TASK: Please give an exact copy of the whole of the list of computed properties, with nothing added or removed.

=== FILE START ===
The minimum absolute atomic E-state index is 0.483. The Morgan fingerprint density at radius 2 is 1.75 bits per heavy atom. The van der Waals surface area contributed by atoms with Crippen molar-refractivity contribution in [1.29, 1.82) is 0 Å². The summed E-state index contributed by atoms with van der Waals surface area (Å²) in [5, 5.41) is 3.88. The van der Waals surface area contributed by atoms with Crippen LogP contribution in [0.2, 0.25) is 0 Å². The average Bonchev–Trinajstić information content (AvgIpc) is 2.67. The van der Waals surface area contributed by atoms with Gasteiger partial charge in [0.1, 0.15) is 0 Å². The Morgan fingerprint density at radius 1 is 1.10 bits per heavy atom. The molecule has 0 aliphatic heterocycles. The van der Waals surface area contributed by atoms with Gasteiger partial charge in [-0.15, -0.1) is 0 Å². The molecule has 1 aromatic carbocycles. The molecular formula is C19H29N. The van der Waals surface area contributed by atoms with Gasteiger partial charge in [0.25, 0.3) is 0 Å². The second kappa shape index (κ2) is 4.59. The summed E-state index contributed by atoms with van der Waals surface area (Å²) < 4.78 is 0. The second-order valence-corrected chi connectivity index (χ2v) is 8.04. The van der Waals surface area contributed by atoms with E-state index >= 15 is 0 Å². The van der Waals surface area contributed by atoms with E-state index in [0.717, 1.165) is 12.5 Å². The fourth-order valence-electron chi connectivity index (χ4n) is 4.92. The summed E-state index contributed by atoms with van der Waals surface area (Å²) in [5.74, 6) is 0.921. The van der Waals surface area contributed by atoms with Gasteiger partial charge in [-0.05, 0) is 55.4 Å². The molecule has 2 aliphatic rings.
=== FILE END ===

The minimum absolute atomic E-state index is 0.483. The Morgan fingerprint density at radius 2 is 1.75 bits per heavy atom. The van der Waals surface area contributed by atoms with Crippen molar-refractivity contribution in [1.29, 1.82) is 0 Å². The summed E-state index contributed by atoms with van der Waals surface area (Å²) in [5, 5.41) is 3.88. The van der Waals surface area contributed by atoms with Crippen LogP contribution in [0.2, 0.25) is 0 Å². The average Bonchev–Trinajstić information content (AvgIpc) is 2.67. The van der Waals surface area contributed by atoms with Gasteiger partial charge in [0.1, 0.15) is 0 Å². The Morgan fingerprint density at radius 1 is 1.10 bits per heavy atom. The molecule has 0 aliphatic heterocycles. The van der Waals surface area contributed by atoms with Gasteiger partial charge in [-0.15, -0.1) is 0 Å². The molecule has 1 aromatic carbocycles. The molecular formula is C19H29N. The van der Waals surface area contributed by atoms with Gasteiger partial charge in [0.25, 0.3) is 0 Å². The second kappa shape index (κ2) is 4.59. The summed E-state index contributed by atoms with van der Waals surface area (Å²) < 4.78 is 0. The second-order valence-corrected chi connectivity index (χ2v) is 8.04. The van der Waals surface area contributed by atoms with E-state index >= 15 is 0 Å². The van der Waals surface area contributed by atoms with E-state index in [0.717, 1.165) is 12.5 Å². The fourth-order valence-electron chi connectivity index (χ4n) is 4.92. The summed E-state index contributed by atoms with van der Waals surface area (Å²) in [5.74, 6) is 0.921. The van der Waals surface area contributed by atoms with Gasteiger partial charge in [-0.05, 0) is 55.4 Å². The molecule has 2 aliphatic rings.